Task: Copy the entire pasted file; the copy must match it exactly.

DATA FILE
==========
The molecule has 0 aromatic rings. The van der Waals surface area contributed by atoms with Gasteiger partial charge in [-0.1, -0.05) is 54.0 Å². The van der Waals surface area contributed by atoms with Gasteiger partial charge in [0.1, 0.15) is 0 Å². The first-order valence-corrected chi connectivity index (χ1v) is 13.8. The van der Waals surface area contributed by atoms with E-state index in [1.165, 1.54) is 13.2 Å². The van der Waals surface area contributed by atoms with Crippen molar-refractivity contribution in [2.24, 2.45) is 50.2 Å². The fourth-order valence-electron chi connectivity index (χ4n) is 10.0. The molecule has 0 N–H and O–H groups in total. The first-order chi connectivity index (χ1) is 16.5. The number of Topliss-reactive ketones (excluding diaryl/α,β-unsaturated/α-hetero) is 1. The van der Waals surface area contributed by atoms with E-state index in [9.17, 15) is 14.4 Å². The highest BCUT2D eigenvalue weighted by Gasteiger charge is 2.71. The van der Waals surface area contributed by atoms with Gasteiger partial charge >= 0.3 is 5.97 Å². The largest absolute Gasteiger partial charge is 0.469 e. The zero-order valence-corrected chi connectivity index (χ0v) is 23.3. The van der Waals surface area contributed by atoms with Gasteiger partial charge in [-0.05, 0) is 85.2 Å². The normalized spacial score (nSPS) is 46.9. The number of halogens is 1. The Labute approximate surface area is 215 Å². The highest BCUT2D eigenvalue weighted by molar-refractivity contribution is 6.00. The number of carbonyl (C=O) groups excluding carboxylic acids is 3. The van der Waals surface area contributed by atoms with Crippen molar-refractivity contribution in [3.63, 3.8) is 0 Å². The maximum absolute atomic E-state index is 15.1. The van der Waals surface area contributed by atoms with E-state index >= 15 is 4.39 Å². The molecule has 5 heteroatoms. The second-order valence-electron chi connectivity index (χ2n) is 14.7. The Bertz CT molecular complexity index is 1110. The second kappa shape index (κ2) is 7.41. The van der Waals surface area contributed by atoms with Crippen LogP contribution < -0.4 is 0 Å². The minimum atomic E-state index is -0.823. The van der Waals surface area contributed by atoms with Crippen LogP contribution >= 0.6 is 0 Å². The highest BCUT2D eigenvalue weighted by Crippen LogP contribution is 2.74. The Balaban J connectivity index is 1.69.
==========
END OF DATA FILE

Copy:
The molecule has 0 aromatic rings. The van der Waals surface area contributed by atoms with Gasteiger partial charge in [-0.1, -0.05) is 54.0 Å². The van der Waals surface area contributed by atoms with Gasteiger partial charge in [0.1, 0.15) is 0 Å². The first-order valence-corrected chi connectivity index (χ1v) is 13.8. The van der Waals surface area contributed by atoms with E-state index in [1.165, 1.54) is 13.2 Å². The van der Waals surface area contributed by atoms with Crippen molar-refractivity contribution in [2.24, 2.45) is 50.2 Å². The fourth-order valence-electron chi connectivity index (χ4n) is 10.0. The molecule has 0 N–H and O–H groups in total. The first-order chi connectivity index (χ1) is 16.5. The number of Topliss-reactive ketones (excluding diaryl/α,β-unsaturated/α-hetero) is 1. The van der Waals surface area contributed by atoms with E-state index in [9.17, 15) is 14.4 Å². The highest BCUT2D eigenvalue weighted by Gasteiger charge is 2.71. The van der Waals surface area contributed by atoms with Gasteiger partial charge >= 0.3 is 5.97 Å². The largest absolute Gasteiger partial charge is 0.469 e. The zero-order valence-corrected chi connectivity index (χ0v) is 23.3. The van der Waals surface area contributed by atoms with Gasteiger partial charge in [-0.05, 0) is 85.2 Å². The normalized spacial score (nSPS) is 46.9. The number of halogens is 1. The Labute approximate surface area is 215 Å². The highest BCUT2D eigenvalue weighted by molar-refractivity contribution is 6.00. The number of carbonyl (C=O) groups excluding carboxylic acids is 3. The van der Waals surface area contributed by atoms with Crippen molar-refractivity contribution in [3.63, 3.8) is 0 Å². The maximum absolute atomic E-state index is 15.1. The van der Waals surface area contributed by atoms with E-state index >= 15 is 4.39 Å². The molecule has 5 heteroatoms. The second-order valence-electron chi connectivity index (χ2n) is 14.7. The Bertz CT molecular complexity index is 1110. The second kappa shape index (κ2) is 7.41. The van der Waals surface area contributed by atoms with Crippen LogP contribution < -0.4 is 0 Å². The minimum atomic E-state index is -0.823. The van der Waals surface area contributed by atoms with Crippen LogP contribution >= 0.6 is 0 Å². The highest BCUT2D eigenvalue weighted by Crippen LogP contribution is 2.74. The Balaban J connectivity index is 1.69.